Facebook wants to simplify privacy settings for groups

"Closed" or "secret" Facebook Groups will soon be a thing of the past.

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Queenie Wong
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Facebook said Wednesday it's simplifying privacy settings for Groups.

Angela Lang/CNET

Facebook Groups, a place where people with common interests gather to chat, has three privacy settings, and that can be confusing for some users. 

Now the social media giant, which has been under fire for privacy mishaps, is trying to make it easier for users to figure out how these settings work.

Currently, Facebook Groups are called public, closed or secret. If a group is public, Facebook users can find it, view what users are posting and request to join. In closed groups, only current members can see who is in the group and what users are saying. Secret groups are even more exclusive. Only current members can find the group, and you need an invite to join. 


Facebook Groups will no longer be called "secret" or "closed."


Now Facebook Groups will have only two privacy settings: public or private. A group that was called secret will be labeled private and hidden, which means only members can find the group. A closed group will be called private but visible, meaning anyone can find the group. In private groups, only members can see who is in the group and what's posted. 

The move highlights how Facebook continues to double down on Groups as more users share in the social network's private spaces.

"We're making this change because we've heard from people that they want more clarity about the privacy settings for their groups," said Jordan Davis, a product manager for Facebook Groups in a blog post on Wednesday. "Having two privacy settings - public and private - will help make it clearer about who can find the group and see the members and posts that are part of it."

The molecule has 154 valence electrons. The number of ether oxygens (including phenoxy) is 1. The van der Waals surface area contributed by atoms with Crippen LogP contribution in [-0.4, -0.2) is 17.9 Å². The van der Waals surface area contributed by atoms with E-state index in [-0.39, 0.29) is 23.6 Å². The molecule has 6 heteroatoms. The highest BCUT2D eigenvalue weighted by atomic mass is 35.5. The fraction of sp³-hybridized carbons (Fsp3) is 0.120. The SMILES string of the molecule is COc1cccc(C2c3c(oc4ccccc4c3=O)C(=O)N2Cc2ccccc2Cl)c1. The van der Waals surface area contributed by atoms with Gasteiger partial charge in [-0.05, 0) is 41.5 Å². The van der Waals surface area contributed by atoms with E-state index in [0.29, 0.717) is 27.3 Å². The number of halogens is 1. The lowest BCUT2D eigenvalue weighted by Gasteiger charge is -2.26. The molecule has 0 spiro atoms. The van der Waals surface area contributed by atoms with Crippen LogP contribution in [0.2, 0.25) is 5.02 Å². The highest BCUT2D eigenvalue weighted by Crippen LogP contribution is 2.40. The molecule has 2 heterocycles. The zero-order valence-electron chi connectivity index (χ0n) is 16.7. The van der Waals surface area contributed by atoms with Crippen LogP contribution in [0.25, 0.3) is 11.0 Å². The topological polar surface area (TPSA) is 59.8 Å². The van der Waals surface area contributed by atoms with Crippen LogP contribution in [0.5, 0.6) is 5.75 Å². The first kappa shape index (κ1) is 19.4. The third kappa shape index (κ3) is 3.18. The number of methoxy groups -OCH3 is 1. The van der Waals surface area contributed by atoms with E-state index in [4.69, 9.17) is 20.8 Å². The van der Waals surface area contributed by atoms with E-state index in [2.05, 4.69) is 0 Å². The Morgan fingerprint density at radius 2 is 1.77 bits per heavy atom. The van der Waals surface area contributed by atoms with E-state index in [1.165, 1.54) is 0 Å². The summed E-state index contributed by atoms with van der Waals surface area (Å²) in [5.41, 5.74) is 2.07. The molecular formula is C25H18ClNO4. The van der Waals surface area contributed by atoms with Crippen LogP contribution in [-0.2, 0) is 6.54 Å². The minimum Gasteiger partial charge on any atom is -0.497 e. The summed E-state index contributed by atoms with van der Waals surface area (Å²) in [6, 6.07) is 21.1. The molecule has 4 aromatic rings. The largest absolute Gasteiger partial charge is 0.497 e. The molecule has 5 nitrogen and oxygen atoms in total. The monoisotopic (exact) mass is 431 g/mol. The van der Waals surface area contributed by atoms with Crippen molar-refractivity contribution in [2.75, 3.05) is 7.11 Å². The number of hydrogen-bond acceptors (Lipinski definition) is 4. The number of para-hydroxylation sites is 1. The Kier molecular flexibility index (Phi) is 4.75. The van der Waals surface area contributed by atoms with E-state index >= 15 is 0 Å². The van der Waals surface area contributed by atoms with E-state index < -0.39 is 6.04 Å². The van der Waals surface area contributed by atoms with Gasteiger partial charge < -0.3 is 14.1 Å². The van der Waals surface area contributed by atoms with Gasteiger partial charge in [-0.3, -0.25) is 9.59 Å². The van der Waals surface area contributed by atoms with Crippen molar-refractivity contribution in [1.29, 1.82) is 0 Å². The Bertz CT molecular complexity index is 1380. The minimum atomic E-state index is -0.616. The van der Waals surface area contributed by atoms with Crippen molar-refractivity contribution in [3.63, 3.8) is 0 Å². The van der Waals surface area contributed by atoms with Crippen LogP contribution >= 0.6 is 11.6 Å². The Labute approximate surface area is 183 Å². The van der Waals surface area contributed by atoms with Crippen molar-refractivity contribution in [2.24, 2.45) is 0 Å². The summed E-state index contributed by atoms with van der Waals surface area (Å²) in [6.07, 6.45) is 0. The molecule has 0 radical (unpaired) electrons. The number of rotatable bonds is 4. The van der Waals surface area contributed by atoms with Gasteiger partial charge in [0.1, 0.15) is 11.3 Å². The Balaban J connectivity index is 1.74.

Facebook's focus on the social network's private spaces, including messaging and a feature called Stories in which users post photos and videos that vanish in 24 hours, has raised concerns that it will make it tougher for the social network to moderate posts that violates its rules against hate speech, misinformation and other offensive content. People who oppose vaccines, for example, have used the social network to spread misinformation in closed groups where members have to be approved, according to The Guardian.

Davis said in the blog post that Facebook has more than 30,000 people on its safety and security teams and there are employees specifically tasked with helping to protect Facebook Group users from harm. Facebook also uses a mix of content moderators and artificial intelligence to detect offensive content. The company's rules apply to both public and private groups. 

Facebook looks at various factors to decide whether a group should stay up or get pulled down. That includes the focus of a group and whether the name or description of the group includes hate speech. If an administrator of a group approves a post that violates Facebook's rules the overall group will receive a strike.

Facebook said last year that more than 1.4 billion people on Facebook use Groups every month. 

Originally published August 14, 9 a.m. PT
Update, 10:57 a.m. PT: Includes more information about how Facebook moderates groups.